Trade and Assistance Review 2014-15
Annual Report Series
The Trade and Assistance Review 2014-15 was released on 25 July 2016.
The review contains the Commission's latest quantitative estimates of Australian Government assistance to industry.
This year's review also explores how the size and nature of the assistance estimates might be influenced by recent developments such as the Agricultural Competitiveness White Paper, the Defence Industry Statement and submarine procurement, programs to increase renewable energy and reduce carbon emissions, regional business investment programs and efforts targeted at business innovation.
Download the report
- Trade and Assistance Review 2014-15 (PDF - 1070 Kb)
- Trade and Assistance Review 2014-15 (Word/ZIP - 710 Kb)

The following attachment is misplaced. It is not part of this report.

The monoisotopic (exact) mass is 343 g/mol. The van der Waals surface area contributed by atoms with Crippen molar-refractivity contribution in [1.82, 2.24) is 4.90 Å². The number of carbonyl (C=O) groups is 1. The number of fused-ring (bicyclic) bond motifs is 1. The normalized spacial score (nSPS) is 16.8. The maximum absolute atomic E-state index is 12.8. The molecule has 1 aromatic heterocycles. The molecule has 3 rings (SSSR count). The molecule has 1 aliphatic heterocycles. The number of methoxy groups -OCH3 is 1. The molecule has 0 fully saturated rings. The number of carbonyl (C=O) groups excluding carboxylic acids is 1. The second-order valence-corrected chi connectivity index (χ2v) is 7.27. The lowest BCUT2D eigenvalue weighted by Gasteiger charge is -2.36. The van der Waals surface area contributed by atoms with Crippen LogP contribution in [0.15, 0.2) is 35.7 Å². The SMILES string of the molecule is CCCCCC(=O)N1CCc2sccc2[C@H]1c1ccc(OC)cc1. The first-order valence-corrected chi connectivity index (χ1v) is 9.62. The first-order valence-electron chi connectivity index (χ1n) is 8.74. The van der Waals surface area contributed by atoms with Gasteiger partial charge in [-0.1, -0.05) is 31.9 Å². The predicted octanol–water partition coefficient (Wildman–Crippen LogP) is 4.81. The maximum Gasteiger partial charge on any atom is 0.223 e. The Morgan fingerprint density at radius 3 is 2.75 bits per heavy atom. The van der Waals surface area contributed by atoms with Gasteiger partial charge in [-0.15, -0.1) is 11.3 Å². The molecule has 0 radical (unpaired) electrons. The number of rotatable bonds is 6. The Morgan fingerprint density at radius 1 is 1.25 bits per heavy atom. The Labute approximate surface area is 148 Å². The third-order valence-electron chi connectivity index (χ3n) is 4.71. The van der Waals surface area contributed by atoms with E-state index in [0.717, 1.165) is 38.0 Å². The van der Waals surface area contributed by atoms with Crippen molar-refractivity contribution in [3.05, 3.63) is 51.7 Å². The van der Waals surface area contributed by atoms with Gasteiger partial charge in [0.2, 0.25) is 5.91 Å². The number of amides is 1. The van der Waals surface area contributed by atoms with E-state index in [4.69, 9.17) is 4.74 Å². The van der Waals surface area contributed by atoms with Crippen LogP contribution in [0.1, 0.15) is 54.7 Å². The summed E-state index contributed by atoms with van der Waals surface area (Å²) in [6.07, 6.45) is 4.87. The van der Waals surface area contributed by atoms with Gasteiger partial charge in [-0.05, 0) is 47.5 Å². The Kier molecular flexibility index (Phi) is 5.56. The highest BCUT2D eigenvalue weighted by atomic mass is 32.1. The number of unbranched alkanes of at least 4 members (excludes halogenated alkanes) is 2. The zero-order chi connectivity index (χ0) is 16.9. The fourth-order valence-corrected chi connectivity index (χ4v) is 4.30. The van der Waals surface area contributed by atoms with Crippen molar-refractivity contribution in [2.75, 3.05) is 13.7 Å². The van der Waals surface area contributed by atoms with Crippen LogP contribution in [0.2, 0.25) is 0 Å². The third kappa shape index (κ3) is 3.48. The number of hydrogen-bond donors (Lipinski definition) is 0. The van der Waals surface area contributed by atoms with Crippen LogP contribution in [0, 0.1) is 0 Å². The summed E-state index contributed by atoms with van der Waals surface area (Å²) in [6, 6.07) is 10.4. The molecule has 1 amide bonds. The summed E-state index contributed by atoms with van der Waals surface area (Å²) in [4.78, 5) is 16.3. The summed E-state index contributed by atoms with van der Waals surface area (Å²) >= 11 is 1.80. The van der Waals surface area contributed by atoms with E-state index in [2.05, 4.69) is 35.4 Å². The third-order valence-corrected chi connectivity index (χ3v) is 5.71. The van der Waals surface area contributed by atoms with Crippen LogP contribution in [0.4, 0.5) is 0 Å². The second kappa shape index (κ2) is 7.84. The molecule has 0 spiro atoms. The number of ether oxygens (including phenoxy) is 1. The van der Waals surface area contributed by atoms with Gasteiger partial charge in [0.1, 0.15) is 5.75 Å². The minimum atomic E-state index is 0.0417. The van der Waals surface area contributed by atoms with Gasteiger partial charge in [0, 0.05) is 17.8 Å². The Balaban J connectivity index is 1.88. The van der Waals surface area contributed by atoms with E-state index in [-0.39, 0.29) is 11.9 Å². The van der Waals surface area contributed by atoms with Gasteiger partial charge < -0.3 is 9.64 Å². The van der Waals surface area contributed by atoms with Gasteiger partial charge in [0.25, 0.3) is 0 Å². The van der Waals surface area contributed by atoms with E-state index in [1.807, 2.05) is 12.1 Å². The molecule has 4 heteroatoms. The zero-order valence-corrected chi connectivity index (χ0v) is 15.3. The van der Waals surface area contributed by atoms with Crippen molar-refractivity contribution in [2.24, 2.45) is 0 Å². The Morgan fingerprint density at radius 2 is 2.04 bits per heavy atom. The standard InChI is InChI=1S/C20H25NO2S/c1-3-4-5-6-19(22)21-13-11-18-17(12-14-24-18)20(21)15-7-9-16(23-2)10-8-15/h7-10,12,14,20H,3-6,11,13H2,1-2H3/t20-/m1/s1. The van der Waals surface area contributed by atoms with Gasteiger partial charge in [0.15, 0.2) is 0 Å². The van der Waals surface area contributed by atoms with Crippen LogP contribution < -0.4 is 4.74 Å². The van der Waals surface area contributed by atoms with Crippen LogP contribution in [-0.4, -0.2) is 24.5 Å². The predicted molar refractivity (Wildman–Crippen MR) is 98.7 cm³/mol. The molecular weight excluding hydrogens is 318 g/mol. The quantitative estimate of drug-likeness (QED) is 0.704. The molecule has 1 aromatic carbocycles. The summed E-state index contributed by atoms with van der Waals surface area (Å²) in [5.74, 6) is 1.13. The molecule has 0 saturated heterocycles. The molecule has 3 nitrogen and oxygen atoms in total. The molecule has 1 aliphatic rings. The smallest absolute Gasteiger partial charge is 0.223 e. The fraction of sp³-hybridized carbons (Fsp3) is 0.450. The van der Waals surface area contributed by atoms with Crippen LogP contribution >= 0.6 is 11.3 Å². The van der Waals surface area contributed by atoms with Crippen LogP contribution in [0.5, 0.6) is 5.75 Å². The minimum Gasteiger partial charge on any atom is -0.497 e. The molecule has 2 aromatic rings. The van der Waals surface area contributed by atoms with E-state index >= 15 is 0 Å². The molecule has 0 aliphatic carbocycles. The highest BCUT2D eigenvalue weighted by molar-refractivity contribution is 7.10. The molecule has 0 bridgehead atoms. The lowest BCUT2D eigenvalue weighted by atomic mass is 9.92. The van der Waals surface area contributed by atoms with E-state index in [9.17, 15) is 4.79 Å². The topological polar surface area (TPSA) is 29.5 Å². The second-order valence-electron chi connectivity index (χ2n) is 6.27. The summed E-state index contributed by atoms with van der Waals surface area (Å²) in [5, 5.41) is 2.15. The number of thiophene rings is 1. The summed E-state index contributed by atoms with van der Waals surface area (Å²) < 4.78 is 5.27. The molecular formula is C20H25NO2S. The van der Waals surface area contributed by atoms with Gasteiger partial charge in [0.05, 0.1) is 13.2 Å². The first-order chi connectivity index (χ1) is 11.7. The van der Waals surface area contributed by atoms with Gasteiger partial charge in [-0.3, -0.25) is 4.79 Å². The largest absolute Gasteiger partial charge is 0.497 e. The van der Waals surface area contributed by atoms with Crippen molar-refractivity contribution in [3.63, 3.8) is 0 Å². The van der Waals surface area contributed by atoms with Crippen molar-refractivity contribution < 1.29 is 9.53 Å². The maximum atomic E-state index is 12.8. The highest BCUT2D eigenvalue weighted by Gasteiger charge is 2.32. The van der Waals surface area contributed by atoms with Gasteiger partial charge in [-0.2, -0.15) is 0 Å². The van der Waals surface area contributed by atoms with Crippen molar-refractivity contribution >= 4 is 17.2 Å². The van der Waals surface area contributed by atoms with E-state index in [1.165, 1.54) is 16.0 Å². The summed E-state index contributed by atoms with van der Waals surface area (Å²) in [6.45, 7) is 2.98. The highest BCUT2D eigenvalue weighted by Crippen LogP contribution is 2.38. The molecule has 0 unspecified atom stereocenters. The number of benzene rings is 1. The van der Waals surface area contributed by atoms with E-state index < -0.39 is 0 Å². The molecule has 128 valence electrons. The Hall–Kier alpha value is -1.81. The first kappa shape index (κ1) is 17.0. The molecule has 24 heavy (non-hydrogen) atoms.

- At a glance
- Supporting data
- For 2014-15, estimated assistance to industry (provided by the Australian Government) was $15.1 billion in gross terms.
- It comprised $7.8 billion in tariff assistance, $4.2 billion in budgetary outlays and $3.1 billion in tax concessions. While tariff assistance is inherently distortionary, not all budgetary outlays create distortions that result in a misallocation of resources.
- After deducting the cost penalty of tariffs on imported inputs ($7.5 billion, two-thirds incurred by services industries), net assistance to industry was $7.6 billion.
- The incidence of assistance varies widely between sectors.
- Manufacturing received an estimated $7.0 billion in net assistance (largely due to tariff protection), Primary production received an estimated $1.3 billion (mostly through budgetary assistance), and Mining recorded a small but positive assistance ($0.3 billion).
- The measured industry assistance arrangements imposed a net cost of $1.6 billion on services industries (as the tariff cost penalty on inputs outweighed budgetary assistance).
- Of the eight categories of measured budgetary industry assistance the two largest are: